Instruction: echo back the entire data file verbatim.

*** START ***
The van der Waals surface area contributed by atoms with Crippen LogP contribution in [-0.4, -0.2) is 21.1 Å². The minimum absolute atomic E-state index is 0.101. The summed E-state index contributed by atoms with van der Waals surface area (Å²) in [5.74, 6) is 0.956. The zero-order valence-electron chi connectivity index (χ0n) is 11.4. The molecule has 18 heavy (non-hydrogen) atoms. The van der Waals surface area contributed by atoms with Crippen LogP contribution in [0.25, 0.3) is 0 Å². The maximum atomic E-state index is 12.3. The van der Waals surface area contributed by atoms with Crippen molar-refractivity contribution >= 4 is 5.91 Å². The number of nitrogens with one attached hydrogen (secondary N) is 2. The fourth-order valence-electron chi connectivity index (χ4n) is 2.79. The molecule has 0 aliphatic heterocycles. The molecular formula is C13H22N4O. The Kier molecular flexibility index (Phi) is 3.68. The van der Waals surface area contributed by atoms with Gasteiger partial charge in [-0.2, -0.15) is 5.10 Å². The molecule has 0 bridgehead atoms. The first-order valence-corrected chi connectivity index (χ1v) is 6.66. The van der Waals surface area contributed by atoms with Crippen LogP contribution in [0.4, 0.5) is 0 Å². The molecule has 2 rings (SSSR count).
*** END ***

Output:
The van der Waals surface area contributed by atoms with Crippen LogP contribution in [-0.4, -0.2) is 21.1 Å². The minimum absolute atomic E-state index is 0.101. The summed E-state index contributed by atoms with van der Waals surface area (Å²) in [5.74, 6) is 0.956. The zero-order valence-electron chi connectivity index (χ0n) is 11.4. The molecule has 18 heavy (non-hydrogen) atoms. The van der Waals surface area contributed by atoms with Crippen LogP contribution in [0.25, 0.3) is 0 Å². The maximum atomic E-state index is 12.3. The van der Waals surface area contributed by atoms with Crippen molar-refractivity contribution >= 4 is 5.91 Å². The number of nitrogens with one attached hydrogen (secondary N) is 2. The fourth-order valence-electron chi connectivity index (χ4n) is 2.79. The molecule has 0 aliphatic heterocycles. The molecular formula is C13H22N4O. The Kier molecular flexibility index (Phi) is 3.68. The van der Waals surface area contributed by atoms with Gasteiger partial charge in [-0.2, -0.15) is 5.10 Å². The molecule has 0 bridgehead atoms. The first-order valence-corrected chi connectivity index (χ1v) is 6.66. The van der Waals surface area contributed by atoms with Crippen LogP contribution in [0.4, 0.5) is 0 Å². The molecule has 2 rings (SSSR count).